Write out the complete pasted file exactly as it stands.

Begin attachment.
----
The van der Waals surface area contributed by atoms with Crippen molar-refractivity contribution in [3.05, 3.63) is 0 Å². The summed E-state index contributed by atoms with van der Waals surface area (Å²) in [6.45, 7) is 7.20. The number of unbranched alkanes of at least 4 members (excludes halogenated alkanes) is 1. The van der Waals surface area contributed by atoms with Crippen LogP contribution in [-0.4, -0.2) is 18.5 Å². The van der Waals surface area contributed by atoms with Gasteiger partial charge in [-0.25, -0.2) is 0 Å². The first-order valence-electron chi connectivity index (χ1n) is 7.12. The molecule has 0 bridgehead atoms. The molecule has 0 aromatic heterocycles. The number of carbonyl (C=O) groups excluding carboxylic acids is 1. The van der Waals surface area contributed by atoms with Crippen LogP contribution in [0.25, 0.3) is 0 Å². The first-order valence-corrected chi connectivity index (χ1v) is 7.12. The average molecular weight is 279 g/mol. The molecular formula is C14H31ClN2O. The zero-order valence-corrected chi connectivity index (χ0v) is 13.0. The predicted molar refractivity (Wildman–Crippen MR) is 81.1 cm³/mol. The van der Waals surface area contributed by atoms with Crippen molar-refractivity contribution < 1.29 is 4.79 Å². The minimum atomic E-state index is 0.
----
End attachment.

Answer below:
The van der Waals surface area contributed by atoms with Crippen molar-refractivity contribution in [3.05, 3.63) is 0 Å². The summed E-state index contributed by atoms with van der Waals surface area (Å²) in [6.45, 7) is 7.20. The number of unbranched alkanes of at least 4 members (excludes halogenated alkanes) is 1. The van der Waals surface area contributed by atoms with Crippen LogP contribution in [-0.4, -0.2) is 18.5 Å². The van der Waals surface area contributed by atoms with Gasteiger partial charge in [-0.25, -0.2) is 0 Å². The first-order valence-electron chi connectivity index (χ1n) is 7.12. The molecule has 0 bridgehead atoms. The molecule has 0 aromatic heterocycles. The number of carbonyl (C=O) groups excluding carboxylic acids is 1. The van der Waals surface area contributed by atoms with Crippen LogP contribution in [0.25, 0.3) is 0 Å². The first-order valence-corrected chi connectivity index (χ1v) is 7.12. The average molecular weight is 279 g/mol. The molecular formula is C14H31ClN2O. The zero-order valence-corrected chi connectivity index (χ0v) is 13.0. The predicted molar refractivity (Wildman–Crippen MR) is 81.1 cm³/mol. The van der Waals surface area contributed by atoms with Crippen molar-refractivity contribution < 1.29 is 4.79 Å². The minimum atomic E-state index is 0.